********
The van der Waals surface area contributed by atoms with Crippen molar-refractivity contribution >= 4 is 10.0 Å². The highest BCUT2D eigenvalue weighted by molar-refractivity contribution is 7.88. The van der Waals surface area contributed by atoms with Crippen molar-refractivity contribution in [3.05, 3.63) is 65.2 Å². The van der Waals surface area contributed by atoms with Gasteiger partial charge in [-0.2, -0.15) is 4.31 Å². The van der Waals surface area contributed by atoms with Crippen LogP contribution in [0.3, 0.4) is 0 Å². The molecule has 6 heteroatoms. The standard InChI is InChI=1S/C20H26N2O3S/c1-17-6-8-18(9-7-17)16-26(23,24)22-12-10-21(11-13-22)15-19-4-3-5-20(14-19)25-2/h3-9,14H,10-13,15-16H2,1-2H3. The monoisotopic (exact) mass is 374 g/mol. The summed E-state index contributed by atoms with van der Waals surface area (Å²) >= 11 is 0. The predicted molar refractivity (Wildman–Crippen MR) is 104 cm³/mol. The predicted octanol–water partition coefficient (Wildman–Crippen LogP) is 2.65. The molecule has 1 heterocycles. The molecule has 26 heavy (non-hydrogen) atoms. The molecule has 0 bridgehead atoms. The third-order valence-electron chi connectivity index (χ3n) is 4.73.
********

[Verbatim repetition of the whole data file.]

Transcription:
The van der Waals surface area contributed by atoms with Crippen molar-refractivity contribution >= 4 is 10.0 Å². The highest BCUT2D eigenvalue weighted by molar-refractivity contribution is 7.88. The van der Waals surface area contributed by atoms with Crippen molar-refractivity contribution in [3.05, 3.63) is 65.2 Å². The van der Waals surface area contributed by atoms with Gasteiger partial charge in [-0.2, -0.15) is 4.31 Å². The van der Waals surface area contributed by atoms with Crippen LogP contribution in [0.3, 0.4) is 0 Å². The molecule has 6 heteroatoms. The standard InChI is InChI=1S/C20H26N2O3S/c1-17-6-8-18(9-7-17)16-26(23,24)22-12-10-21(11-13-22)15-19-4-3-5-20(14-19)25-2/h3-9,14H,10-13,15-16H2,1-2H3. The monoisotopic (exact) mass is 374 g/mol. The summed E-state index contributed by atoms with van der Waals surface area (Å²) >= 11 is 0. The predicted molar refractivity (Wildman–Crippen MR) is 104 cm³/mol. The predicted octanol–water partition coefficient (Wildman–Crippen LogP) is 2.65. The molecule has 1 heterocycles. The molecule has 26 heavy (non-hydrogen) atoms. The molecule has 0 bridgehead atoms. The third-order valence-electron chi connectivity index (χ3n) is 4.73.